What Illinois Republicans are seeking in a new chairman

  • Illinois Republicans are rebuilding and that means a new party leader with Chairman Tim Schneider, left, stepping down. Schneider and Illinois National Committeeman Richard Porter are shown at the Republican National Convention last summer in Charlotte, North Carolina.

    Illinois Republicans are rebuilding and that means a new party leader with Chairman Tim Schneider, left, stepping down. Schneider and Illinois National Committeeman Richard Porter are shown at the Republican National Convention last summer in Charlotte, North Carolina. Courtesy of Tim Schneider

 
 
Updated 1/10/2021 7:43 AM

With the governor's mansion, state Senate and House controlled by Democrats, schisms within the national GOP, and a fundraising gap, it appears Illinois Republicans will face a challenging 2021.

Or maybe not.

 

"I'd love to know when the non-challenging times in politics are," State Central Committee member Bob Grogan of Downers Grove said.

On Saturday, Illinois Republican State Central Committee members approved a process and timeline for replacing Chairman Tim Schneider of Bartlett, who is stepping down. The hope is to name a new chairman by the Jan. 30 meeting, Grogan said.

Committee members are "looking forward to getting the best qualified man or woman who comes forward at the helm," Grogan said. "You have to come in already knowing Illinois politics and the stakeholders."

The committee needs "to go find a Solomon" who can bridge regional and ideological divides, former Republican state senator and gubernatorial candidate Kirk Dillard of Hinsdale said.

Typically, the top Republican in the state steers the selection of the party chairman, as former Gov. Bruce Rauner did with Schneider, but right now there's no apparent kingmaker.

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Possible contenders include: Illinois National Committeeman Richard Porter, a Northfield attorney; longtime Bolingbrook Mayor Roger Claar; Cook County Republican Party Chairman and Illinois Republican State Central Committee member Sean Morrison of Palos Park; and Chicago Cubs co-owner Todd Ricketts, who has been a fundraiser for Trump and the Republican National Committee.

As of November 2020, the Democratic Party of Illinois had $2.63 million cash on hand and the Republican Party of Illinois had $286,067, according to OpenSecrets.org.

Making up the shortfall will require a savvy fundraiser, one comfortable attending chicken dinners and golf outings and building rapport with wealthy Republican influencers like Uline founder Richard Uihlein and Citadel CEO Kenneth Griffin.

Some political insiders think there will be a reckoning after four years of President Donald Trump stoking divisions within the party culminating with rioters trashing the U.S. Capitol Wednesday.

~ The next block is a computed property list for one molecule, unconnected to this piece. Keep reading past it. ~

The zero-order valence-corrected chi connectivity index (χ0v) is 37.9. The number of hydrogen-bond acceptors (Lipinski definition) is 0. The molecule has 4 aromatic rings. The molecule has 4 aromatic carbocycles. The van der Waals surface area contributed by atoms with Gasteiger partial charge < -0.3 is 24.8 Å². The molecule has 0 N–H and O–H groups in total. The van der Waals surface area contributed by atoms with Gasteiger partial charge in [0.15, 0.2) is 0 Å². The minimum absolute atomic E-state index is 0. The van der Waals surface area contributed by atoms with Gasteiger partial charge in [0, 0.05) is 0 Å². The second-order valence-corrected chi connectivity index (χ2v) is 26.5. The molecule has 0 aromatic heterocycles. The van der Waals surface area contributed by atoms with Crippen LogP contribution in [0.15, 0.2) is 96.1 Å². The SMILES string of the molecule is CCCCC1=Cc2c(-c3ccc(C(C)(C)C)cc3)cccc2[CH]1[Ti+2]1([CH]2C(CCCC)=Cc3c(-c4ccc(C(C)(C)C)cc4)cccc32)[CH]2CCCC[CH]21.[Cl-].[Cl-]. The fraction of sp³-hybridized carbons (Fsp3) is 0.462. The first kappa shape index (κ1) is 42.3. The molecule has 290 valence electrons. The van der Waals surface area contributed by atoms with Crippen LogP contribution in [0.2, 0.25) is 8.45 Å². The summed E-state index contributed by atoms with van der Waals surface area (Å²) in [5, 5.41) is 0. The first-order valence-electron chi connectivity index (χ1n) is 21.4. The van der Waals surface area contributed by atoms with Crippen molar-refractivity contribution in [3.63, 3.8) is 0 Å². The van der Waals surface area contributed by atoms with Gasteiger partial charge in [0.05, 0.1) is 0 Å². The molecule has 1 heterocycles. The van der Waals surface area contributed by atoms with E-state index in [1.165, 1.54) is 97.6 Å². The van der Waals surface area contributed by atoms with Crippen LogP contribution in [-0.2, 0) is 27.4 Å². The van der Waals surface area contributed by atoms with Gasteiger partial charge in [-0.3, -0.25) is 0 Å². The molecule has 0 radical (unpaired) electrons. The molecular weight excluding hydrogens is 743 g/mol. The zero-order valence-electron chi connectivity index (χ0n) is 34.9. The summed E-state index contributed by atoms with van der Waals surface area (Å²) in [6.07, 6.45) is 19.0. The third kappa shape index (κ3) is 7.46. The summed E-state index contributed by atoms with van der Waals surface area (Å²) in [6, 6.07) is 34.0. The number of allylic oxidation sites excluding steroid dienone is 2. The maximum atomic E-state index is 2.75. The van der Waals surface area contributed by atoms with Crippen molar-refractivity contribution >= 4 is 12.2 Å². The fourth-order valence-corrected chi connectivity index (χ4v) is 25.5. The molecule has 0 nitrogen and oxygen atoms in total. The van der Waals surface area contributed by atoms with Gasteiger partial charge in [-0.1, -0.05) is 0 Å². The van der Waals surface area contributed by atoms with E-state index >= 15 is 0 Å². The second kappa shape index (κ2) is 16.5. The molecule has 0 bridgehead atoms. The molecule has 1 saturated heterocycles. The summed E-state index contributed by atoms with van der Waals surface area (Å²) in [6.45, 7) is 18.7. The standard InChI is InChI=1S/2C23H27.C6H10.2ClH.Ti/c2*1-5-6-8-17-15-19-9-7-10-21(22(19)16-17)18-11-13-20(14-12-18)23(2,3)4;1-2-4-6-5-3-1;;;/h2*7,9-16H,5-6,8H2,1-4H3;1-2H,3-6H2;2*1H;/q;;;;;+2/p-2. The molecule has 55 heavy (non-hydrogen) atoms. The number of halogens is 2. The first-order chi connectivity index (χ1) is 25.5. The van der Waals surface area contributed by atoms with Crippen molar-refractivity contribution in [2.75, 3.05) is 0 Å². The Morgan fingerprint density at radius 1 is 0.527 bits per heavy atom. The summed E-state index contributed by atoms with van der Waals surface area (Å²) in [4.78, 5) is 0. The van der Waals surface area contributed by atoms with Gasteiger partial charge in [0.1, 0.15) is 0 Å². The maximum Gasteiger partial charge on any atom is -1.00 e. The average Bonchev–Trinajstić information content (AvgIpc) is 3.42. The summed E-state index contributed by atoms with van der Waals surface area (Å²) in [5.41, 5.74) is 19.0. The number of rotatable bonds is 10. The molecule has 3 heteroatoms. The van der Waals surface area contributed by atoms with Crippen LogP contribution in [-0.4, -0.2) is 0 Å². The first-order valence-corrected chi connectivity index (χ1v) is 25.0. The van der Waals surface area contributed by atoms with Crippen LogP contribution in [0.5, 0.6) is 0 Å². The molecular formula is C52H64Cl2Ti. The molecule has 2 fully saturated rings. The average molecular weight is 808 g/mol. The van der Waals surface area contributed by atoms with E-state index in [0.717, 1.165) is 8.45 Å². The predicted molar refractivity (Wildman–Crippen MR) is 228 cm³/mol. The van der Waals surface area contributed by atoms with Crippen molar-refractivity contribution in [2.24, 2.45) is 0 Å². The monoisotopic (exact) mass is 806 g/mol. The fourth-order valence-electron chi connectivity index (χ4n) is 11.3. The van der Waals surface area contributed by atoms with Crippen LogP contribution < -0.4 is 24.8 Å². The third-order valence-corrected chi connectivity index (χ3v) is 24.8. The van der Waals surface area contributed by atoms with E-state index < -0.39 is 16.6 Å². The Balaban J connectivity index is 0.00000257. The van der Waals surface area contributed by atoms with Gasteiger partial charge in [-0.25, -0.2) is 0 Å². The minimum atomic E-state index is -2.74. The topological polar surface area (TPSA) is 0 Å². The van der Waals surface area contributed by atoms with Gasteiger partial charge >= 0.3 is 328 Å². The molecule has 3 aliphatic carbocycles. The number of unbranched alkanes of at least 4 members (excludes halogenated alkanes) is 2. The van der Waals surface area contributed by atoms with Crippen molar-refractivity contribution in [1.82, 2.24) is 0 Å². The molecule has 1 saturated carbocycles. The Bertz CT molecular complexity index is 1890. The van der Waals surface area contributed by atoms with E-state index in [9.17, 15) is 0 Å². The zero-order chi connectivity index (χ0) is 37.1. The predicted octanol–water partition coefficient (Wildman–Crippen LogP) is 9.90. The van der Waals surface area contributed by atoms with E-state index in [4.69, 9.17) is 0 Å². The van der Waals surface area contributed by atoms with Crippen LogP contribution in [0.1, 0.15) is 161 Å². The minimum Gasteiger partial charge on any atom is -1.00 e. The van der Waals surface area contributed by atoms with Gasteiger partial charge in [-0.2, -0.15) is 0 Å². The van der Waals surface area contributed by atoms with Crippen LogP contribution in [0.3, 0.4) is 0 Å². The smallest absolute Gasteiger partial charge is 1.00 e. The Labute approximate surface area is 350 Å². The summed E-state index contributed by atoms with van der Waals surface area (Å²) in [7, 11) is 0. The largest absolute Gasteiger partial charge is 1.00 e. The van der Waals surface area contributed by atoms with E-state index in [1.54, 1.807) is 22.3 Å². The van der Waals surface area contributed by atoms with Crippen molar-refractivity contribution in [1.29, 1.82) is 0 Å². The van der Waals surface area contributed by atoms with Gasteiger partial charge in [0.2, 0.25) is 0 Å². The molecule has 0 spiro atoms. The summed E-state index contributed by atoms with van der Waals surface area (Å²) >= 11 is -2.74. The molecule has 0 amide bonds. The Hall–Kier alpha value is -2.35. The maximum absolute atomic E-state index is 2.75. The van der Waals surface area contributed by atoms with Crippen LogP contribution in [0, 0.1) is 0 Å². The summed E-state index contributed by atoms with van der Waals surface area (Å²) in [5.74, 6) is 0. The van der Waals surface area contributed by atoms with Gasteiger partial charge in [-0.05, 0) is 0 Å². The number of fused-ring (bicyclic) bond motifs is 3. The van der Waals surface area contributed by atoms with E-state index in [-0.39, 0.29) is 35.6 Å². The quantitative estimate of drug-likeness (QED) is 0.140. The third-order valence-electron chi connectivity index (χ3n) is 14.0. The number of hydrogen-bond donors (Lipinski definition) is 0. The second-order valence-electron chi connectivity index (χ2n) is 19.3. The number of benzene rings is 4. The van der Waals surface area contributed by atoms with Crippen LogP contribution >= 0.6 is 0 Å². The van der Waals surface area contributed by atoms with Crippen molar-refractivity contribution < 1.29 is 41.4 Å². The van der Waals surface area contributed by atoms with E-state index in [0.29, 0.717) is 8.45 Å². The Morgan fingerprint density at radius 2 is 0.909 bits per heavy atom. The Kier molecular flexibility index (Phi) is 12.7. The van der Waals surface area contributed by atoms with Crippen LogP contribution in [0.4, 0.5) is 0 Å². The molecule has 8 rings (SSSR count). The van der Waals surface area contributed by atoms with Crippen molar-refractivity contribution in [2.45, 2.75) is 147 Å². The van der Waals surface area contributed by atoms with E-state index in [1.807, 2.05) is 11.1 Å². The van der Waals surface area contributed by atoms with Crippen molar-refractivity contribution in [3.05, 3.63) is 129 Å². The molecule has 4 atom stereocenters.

"I wouldn't be surprised if a big storm is brewing," said Aaron Del Mar, Palatine Township Republican Committeeman. "We're kind of having an identity crisis right now."

However, in blue state Illinois -- where moderate Republicans have had a winning streak, including Govs. Jim Thompson, Jim Edgar and Rauner -- many GOP lawmakers have been distancing themselves from Trump. Republican Congressman Adam Kinzinger became the first GOP House member to call for invoking the 25th Amendment Thursday although two of his colleagues voted against certifying Electoral College results electing Joe Biden as president -- Mary Miller of Oakland and Mike Bost of Murphysboro.

State Senate Republican Leader-designate Dan McConchie of Hawthorn Woods said he's not aware of significant factionalism or ideology battles when it comes to a new chairman.

"What we're looking for is someone who can be effective and strategic at helping build the party and find candidates at all levels of government," McConchie said. "If we maintain that focus, we'll have a bright future."

Rather than far-right versus moderate or pro-Trump versus anti-Trump, Grogan thinks the conflict within the party comes down to "the optimists and pessimists. Honestly, if the optimists and the pessimists coalesce, then I think we can truly move forward."

The party also needs to recruit more minorities and women into its ranks, officials agreed.

"It takes away a lot of the weapons the Democrats throw at us," said Del Mar, who is Filipino American. "And it's the right thing to do."

Finding the right person is crucial as Republicans look past the 2020 elections to local contests this spring and a rematch in two years.

2022 is ripe for a resurgence of the Illinois GOP, Dillard thinks. "With an embattled Speaker (Mike) Madigan, J.B. Pritzker who'll have a record that will probably include a tax increase, and no more Donald Trump in the White House, 2022 could be a good year," he said.

Schneider said, "as far as the party goes, I believe we have a real opportunity to build on our successes in November," when the GOP defeated the Democrats' graduated tax plan.

He added that process for selecting a new chairman will be posted on the party's illinois.gop website Monday. It will include an application to be completed by Jan. 21 or 22, followed by "a selection and vetting process, with the conclusion and selection at the end of the month," he said.

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